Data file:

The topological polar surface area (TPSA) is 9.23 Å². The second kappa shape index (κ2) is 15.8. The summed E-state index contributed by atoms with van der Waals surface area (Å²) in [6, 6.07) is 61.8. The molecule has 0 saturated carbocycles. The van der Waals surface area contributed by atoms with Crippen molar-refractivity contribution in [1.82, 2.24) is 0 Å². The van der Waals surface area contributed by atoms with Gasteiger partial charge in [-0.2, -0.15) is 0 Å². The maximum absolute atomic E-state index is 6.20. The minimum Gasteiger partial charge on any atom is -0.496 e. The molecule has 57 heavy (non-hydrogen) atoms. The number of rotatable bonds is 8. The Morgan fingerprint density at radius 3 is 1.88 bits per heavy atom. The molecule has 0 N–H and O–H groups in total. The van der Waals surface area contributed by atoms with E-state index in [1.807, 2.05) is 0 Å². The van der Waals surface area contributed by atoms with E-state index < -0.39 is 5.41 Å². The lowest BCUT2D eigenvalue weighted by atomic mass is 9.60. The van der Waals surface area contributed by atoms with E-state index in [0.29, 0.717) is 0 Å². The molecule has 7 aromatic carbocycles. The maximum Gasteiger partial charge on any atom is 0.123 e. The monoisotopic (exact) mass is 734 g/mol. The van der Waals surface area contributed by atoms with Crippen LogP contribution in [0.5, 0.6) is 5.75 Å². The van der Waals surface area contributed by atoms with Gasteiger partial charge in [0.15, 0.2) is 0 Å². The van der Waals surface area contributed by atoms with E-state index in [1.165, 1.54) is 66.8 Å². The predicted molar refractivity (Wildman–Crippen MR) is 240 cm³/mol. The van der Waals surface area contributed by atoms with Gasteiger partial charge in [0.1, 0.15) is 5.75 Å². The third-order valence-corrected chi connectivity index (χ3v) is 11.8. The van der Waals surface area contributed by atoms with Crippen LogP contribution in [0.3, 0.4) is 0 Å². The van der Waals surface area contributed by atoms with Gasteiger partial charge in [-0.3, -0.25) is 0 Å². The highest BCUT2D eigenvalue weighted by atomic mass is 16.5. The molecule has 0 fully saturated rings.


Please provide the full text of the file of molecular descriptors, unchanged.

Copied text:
The topological polar surface area (TPSA) is 9.23 Å². The second kappa shape index (κ2) is 15.8. The summed E-state index contributed by atoms with van der Waals surface area (Å²) in [6, 6.07) is 61.8. The molecule has 0 saturated carbocycles. The van der Waals surface area contributed by atoms with Crippen molar-refractivity contribution in [1.82, 2.24) is 0 Å². The van der Waals surface area contributed by atoms with Gasteiger partial charge in [-0.2, -0.15) is 0 Å². The maximum absolute atomic E-state index is 6.20. The minimum Gasteiger partial charge on any atom is -0.496 e. The molecule has 57 heavy (non-hydrogen) atoms. The number of rotatable bonds is 8. The Morgan fingerprint density at radius 3 is 1.88 bits per heavy atom. The molecule has 0 N–H and O–H groups in total. The van der Waals surface area contributed by atoms with E-state index in [1.807, 2.05) is 0 Å². The van der Waals surface area contributed by atoms with E-state index < -0.39 is 5.41 Å². The lowest BCUT2D eigenvalue weighted by atomic mass is 9.60. The van der Waals surface area contributed by atoms with E-state index in [0.29, 0.717) is 0 Å². The molecule has 7 aromatic carbocycles. The maximum Gasteiger partial charge on any atom is 0.123 e. The monoisotopic (exact) mass is 734 g/mol. The van der Waals surface area contributed by atoms with Crippen LogP contribution in [0.5, 0.6) is 5.75 Å². The van der Waals surface area contributed by atoms with Gasteiger partial charge in [0.15, 0.2) is 0 Å². The van der Waals surface area contributed by atoms with E-state index in [1.165, 1.54) is 66.8 Å². The predicted molar refractivity (Wildman–Crippen MR) is 240 cm³/mol. The van der Waals surface area contributed by atoms with Gasteiger partial charge in [0.1, 0.15) is 5.75 Å². The third-order valence-corrected chi connectivity index (χ3v) is 11.8. The van der Waals surface area contributed by atoms with Crippen LogP contribution in [0.3, 0.4) is 0 Å². The van der Waals surface area contributed by atoms with Gasteiger partial charge in [-0.3, -0.25) is 0 Å². The highest BCUT2D eigenvalue weighted by atomic mass is 16.5. The molecule has 0 fully saturated rings.